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完成时间大约为25 小时
英语(English)
字幕:英语(English), 罗马尼亚语, 中文(简体)

您将获得的技能

Art HistoryGreek MythologyHistoryMythology

学生职业成果

30%

完成这些课程后已开始新的职业生涯

29%

通过此课程获得实实在在的工作福利
可分享的证书
完成后获得证书
100% 在线
立即开始,按照自己的计划学习。
可灵活调整截止日期
根据您的日程表重置截止日期。
完成时间大约为25 小时
英语(English)
字幕:英语(English), 罗马尼亚语, 中文(简体)

讲师

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宾夕法尼亚大学 徽标

宾夕法尼亚大学

教学大纲 - 您将从这门课程中学到什么

内容评分Thumbs Up97%(12,745 个评分)Info
1

1

完成时间为 3 小时

Introduction

完成时间为 3 小时
8 个视频 (总计 109 分钟), 1 个阅读材料, 1 个测验
8 个视频
1.1 What is Myth? 14分钟
1.2 Course Overview20分钟
1.3 Ancient Ideas on Myth11分钟
1.4 Ideas on Myth from the Modern Era15分钟
1.5 The Trojan War & The World of Homer 16分钟
1.6 Trojan War Aftermath and The Homer Question 14分钟
1.7 On Reading Homer 14分钟
1 个阅读材料
Course Readings10分钟
1 个练习
Quiz 1: Introduction to the Course40分钟
2

2

完成时间为 3 小时

Becoming a Hero

完成时间为 3 小时
10 个视频 (总计 102 分钟), 1 个阅读材料, 1 个测验
10 个视频
2.2 Telemachus' Troubles 10分钟
2.3 Telemachus' Tour 15分钟
2.4 Odysseus on Ogygia 12分钟
2.5 Odysseus on Scheria 10分钟
2.6 Alcinous 9分钟
2.7 Knee-Grabbing 7分钟
2.8 Functionalism 9分钟
2.9 Reassembling the Hero 11分钟
2.10 Poetry and Demodocus 10分钟
1 个阅读材料
Odyssey, books 1-810分钟
1 个练习
Quiz 2: Becoming a Hero40分钟
3

3

完成时间为 3 小时

Adventures Out and Back

完成时间为 3 小时
10 个视频 (总计 110 分钟), 1 个阅读材料, 1 个测验
10 个视频
3.2 Cycle Two: Circe 7分钟
3.3 The Underworld 12分钟
3.4 Cycle 3: The Cattle of the Sun 13分钟
3.5 Food/Not Food 9分钟
3.6 Structuralism 16分钟
3.7 Inner and Outer Worlds 9分钟
3.8 Extracting Knowledge 8分钟
3.9 Meanwhile Telemachus... 4分钟
3.10 Reunion: Father and Sons 7分钟
1 个阅读材料
Odyssey, books 9-1610分钟
1 个练习
Quiz 3: Adventures Out and Back40分钟
4

4

完成时间为 2 小时

Identity and Signs

完成时间为 2 小时
8 个视频 (总计 86 分钟), 1 个阅读材料, 1 个测验
8 个视频
4.2 Signs as a Way of Knowing 10分钟
4.3 What Does Penelope Know? 12分钟
4.4 The Scar 11分钟
4.5 Penelope's Dream 8分钟
4.6 The Bow 9分钟
4.7 Reunion (Almost) 12分钟
4.8 Reunion 9分钟
1 个阅读材料
Odyssey, books 17-2410分钟
1 个练习
Quiz 4: Identity and Signs40分钟

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  • There are no required texts for the course, however, Professor Struck will make reference to the following texts in the lecture:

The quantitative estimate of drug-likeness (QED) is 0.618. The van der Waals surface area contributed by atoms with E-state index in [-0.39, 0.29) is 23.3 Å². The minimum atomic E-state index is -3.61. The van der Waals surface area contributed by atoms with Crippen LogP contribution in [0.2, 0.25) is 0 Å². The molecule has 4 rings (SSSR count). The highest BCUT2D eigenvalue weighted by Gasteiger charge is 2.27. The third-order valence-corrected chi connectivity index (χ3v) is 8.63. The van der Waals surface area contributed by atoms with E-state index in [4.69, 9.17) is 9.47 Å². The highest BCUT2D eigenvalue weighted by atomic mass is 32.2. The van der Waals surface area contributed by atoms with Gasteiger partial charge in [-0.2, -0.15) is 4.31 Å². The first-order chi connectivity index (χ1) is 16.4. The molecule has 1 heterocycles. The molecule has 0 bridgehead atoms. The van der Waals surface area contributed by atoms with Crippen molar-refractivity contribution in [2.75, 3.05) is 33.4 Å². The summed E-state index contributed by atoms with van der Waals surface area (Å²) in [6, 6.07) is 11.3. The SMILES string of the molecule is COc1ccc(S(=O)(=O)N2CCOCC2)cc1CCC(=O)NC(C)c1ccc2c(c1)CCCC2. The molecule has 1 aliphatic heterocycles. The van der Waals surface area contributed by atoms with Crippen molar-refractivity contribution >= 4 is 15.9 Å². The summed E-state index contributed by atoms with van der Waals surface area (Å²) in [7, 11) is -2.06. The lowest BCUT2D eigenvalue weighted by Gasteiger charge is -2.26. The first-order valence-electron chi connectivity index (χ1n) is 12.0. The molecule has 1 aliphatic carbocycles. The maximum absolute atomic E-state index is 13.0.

• Greek Tragedies, Volume 1, David Grene and Richmond Lattimore, trans. (Chicago)

    • Greek Tragedies, Volume 3, David Grene and Richmond Lattimore , trans. (Chicago)

    • Hesiod, Theogony and Works and Days, M. L. West, trans. (Oxford)

    • Homeric Hymns, Sarah Ruden, trans. (Hackett)

    • Homer, The Odyssey, Robert Fagles, trans. (Penguin)

    • Virgil, The Aeneid, Robert Fitzgerald, trans. (Vintage)

    • Ovid, Metamorphoses, David Raeburn, trans. (Penguin)

  • • Week 1: Introduction

    Welcome to Greek and Roman Mythology! This first week we’ll introduce the class, paying attention to how the course itself works. We’ll also begin to think about the topic at hand: myth! How can we begin to define "myth"? How does myth work? What have ancient and modern theorists, philosophers, and other thinkers had to say about myth? This week we’ll also begin our foray into Homer’s world, with an eye to how we can best approach epic poetry.

    Readings: No texts this week, but it would be a good idea to get started on next week's reading to get ahead of the game.

    Video Lectures: 1.1-1.7

    Quiz: Complete the quiz by the end of the week.

    • Week 2: Becoming a Hero

    In week 2, we begin our intensive study of myth through Homer’s epic poem, the Odyssey. This core text not only gives us an exciting story to appreciate on its own merits but also offers us a kind of laboratory where we can investigate myth using different theoretical approaches. This week we focus on the young Telemachus’ tour as he begins to come of age; we also accompany his father Odysseus as he journeys homeward after the Trojan War. Along the way, we’ll examine questions of heroism, relationships between gods and mortals, family dynamics, and the Homeric values of hospitality and resourcefulness.

    Readings: Homer, Odyssey, books 1-8

    Video Lectures: 2.1-2.10

    Quiz: Complete the quiz by the end of the week.

    • Week 3: Adventures Out and Back

    This week we’ll follow the exciting peregrinations of Odysseus, "man of twists and turns," over sea and land. The hero’s journeys abroad and as he re-enters his homeland are fraught with perils. This portion of the Odyssey features unforgettable monsters and exotic witches; we also follow Odysseus into the Underworld, where he meets shades of comrades and relatives. Here we encounter some of the best-known stories to survive from all of ancient myth.

    Readings: Homer, Odyssey, books 9-16

    Video Lectures: 3.1-3.10

    Quiz: Complete the quiz by the end of the week.

    • Week 4: Identity and Signs

    As he makes his way closer and closer to re-taking his place on Ithaca and with his family, a disguised Odysseus must use all his resources to regain his kingdom. We’ll see many examples of reunion as Odysseus carefully begins to reveal his identity to various members of his household—his servants, his dog, his son, and finally, his wife Penelope—while also scheming against those who have usurped his place.